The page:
About 20 years ago, a parent leader, Claire Foreman, told a bunch of us parents that if we feel like yelling at our children, just cry instead. She reminded us (I think we knew it somewhere) that yelling undermines children’s confidence and connection. I made the decision to stop cold-turkey right then and it revolutionized my parenting.
I had grown up with yelling. It was just the way parents handled any problem with a child–not only my parents, a whole block, probably a whole neighborhood, maybe a whole city [Queens], or a whole generation of parents handled difficulties this way. The child spilled milk: yell. The child got a bad grade: yell. The child hit her brother: yell. The child complained about getting hit: yell. Anyway, you get the picture.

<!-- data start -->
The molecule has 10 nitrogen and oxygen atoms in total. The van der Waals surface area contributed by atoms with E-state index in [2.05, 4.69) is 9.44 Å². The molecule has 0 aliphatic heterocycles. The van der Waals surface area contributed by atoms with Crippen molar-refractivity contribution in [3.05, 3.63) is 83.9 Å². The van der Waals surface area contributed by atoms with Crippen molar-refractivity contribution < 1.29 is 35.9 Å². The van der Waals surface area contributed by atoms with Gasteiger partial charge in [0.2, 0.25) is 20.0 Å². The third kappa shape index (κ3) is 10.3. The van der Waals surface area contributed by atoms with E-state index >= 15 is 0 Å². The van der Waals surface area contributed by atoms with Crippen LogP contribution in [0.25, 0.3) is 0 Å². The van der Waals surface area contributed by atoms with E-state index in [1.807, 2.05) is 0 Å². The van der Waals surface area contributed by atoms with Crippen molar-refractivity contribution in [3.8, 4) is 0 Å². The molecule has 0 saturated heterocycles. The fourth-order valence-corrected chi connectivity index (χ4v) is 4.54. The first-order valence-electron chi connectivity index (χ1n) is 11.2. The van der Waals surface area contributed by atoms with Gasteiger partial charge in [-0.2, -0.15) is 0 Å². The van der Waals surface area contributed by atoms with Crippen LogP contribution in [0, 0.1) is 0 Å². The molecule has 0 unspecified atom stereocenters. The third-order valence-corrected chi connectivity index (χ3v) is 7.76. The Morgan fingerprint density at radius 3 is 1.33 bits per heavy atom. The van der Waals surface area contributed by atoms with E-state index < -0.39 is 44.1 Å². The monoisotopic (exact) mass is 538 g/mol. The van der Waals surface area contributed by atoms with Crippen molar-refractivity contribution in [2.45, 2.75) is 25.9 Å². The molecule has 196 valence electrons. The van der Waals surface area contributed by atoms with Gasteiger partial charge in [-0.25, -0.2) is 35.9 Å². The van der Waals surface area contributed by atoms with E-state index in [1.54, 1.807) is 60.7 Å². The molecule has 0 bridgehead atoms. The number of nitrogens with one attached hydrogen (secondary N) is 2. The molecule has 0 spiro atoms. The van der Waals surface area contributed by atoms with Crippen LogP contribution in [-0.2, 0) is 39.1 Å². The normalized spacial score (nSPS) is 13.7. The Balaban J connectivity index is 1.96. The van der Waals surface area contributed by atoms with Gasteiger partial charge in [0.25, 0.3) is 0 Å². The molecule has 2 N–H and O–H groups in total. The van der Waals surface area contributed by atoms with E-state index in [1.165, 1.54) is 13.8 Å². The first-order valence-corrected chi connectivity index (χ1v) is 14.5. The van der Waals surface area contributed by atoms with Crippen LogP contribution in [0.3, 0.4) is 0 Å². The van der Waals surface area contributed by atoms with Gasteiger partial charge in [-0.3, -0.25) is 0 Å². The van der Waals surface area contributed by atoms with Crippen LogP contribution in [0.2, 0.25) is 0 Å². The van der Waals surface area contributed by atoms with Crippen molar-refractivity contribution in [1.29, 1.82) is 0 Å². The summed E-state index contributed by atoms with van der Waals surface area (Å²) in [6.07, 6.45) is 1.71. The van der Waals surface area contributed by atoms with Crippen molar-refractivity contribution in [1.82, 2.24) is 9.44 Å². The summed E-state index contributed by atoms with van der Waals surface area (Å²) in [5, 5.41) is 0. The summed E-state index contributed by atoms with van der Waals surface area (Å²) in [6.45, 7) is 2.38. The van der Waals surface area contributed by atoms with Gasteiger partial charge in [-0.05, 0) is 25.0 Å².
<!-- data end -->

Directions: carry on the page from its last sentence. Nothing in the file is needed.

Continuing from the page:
The concept that it was possible to raise children without yelling was not in my repertory of possible behaviors. So for about 6 months, I followed her advice and when I could feel the yelling rising, I put my head on the table and wept. I wept about whatever frustration I was feeling at the time. And I wept about all the times I’d yelled at my children and wished I hadn’t. And I wept about all the times I had been yelled at as a child. I didn’t talk about any of this to the children; probably too much for them to absorb. And I didn’t blame them for my tears (very important).
My children, instead of feeling lost and bad as they did after one of my fits, stood next to me and patted me on the arm. They categorize my parenting now as pre- and post-Claire periods. They’re pretty grateful to Claire.